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Friday, 17 May, 2002, 17:34 GMT 18:34 UK
'Hundreds' killed in Colombia battle
Colombian soldiers coffins containing unidentified dead fighters found around Campamento
The army is under pressure to exert greater control
Reports from Colombia say at least 200 people have been killed this week in fighting between leftist rebels and right-wing paramilitaries in north-western Colombia.

A battle erupted on Tuesday when paramilitaries of the United Self-Defense Forces of Colombia (AUC) tried to seize territory controlled by the Revolutionary Armed Forces of Colombia (FARC) around the town of Campamento in Antioquia province.

FARC rebels
Colombia's civil war is 38 years old

Government troops backed by helicopter gunships intervened after the FARC appeared to get the upperhand.

Correspondents say their prompt arrival contrasts sharply with the situation in the neighbouring province of Choco earlier in May when government troops took five days to reach a village where 119 civilians had been killed in a church by a single FARC mortar bomb.

Campamento, a remote town about 512 kilometres (318 miles) northwest of the capital Bogota, is only 70 km from Bojaya, the scene of the mortar attack.

Campamento's parish priest, Ovidio Castro, said helicopter gunships were bombarding the area and the fighting was continuing.

Most of the dead from the fighting appear to be from among either the FARC or the AUC, the Colombian authorities say.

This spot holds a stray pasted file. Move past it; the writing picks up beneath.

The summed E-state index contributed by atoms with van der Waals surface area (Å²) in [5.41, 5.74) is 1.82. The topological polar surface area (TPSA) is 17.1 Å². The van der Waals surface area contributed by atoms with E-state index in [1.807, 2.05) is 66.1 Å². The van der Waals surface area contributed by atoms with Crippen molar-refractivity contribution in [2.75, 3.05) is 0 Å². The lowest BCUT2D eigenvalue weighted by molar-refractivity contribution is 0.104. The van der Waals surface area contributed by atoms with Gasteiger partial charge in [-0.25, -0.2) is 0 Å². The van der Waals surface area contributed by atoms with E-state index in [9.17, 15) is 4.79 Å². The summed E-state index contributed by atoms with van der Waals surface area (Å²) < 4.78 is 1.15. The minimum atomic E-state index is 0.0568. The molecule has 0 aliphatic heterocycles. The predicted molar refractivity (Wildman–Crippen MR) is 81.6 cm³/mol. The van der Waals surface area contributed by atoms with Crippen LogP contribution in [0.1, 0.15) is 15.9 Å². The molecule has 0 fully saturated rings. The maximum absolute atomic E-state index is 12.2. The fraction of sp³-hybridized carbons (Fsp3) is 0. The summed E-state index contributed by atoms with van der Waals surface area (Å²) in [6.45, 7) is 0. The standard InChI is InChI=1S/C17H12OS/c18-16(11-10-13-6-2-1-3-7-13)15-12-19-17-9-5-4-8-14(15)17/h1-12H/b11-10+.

The provincial governor, Eugenio Prieto, has urged international humanitarian agencies to help out as Antioquia's resources are overstretched.

FARC stronghold

The BBC's Jeremy McDermott says that FARC has been the undisputed masters of Campamento since destroying the police station there in 1999.

When the FARC beat off the AUC attack, wounded paramilitaries fled into the town, hiding their weapons and removing their uniforms.

But they were pursued by FARC guerrillas, who dragged them into the streets and killed them.

Both groups are outlawed in Colombia but control much of the territory since the civil war loosened the government's hold.

Army impotent

Since the breakdown of peace talks between the government and the FARC in February, the guerrillas have escalated their attacks across the country, particularly against the AUC.

Colombian candidate Alvaro Uribe
Uribe plans to boost spending on the army and police
And the army has been stretched to breaking point, all too often becoming an impotent observer as the two illegal forces slug it out for territorial control, our correspondent says.

Security is dominating the presidential election, due to be held 26 May.

The favourite, Alvaro Uribe, has climbed to the top of the polls with talk of instituting authoritative government.

But with the illegal armies growing stronger all the time, and the state unable to react to, let alone contain the violence, nobody is quite sure how he plans to achieve such a miracle, our correspondent says.

See also:

08 May 02 | Americas
Colombia rebels admit church attack
06 May 02 | Americas
Fears grow for Colombian civilians
15 Apr 02 | Americas
Bomb targets Colombian candidate
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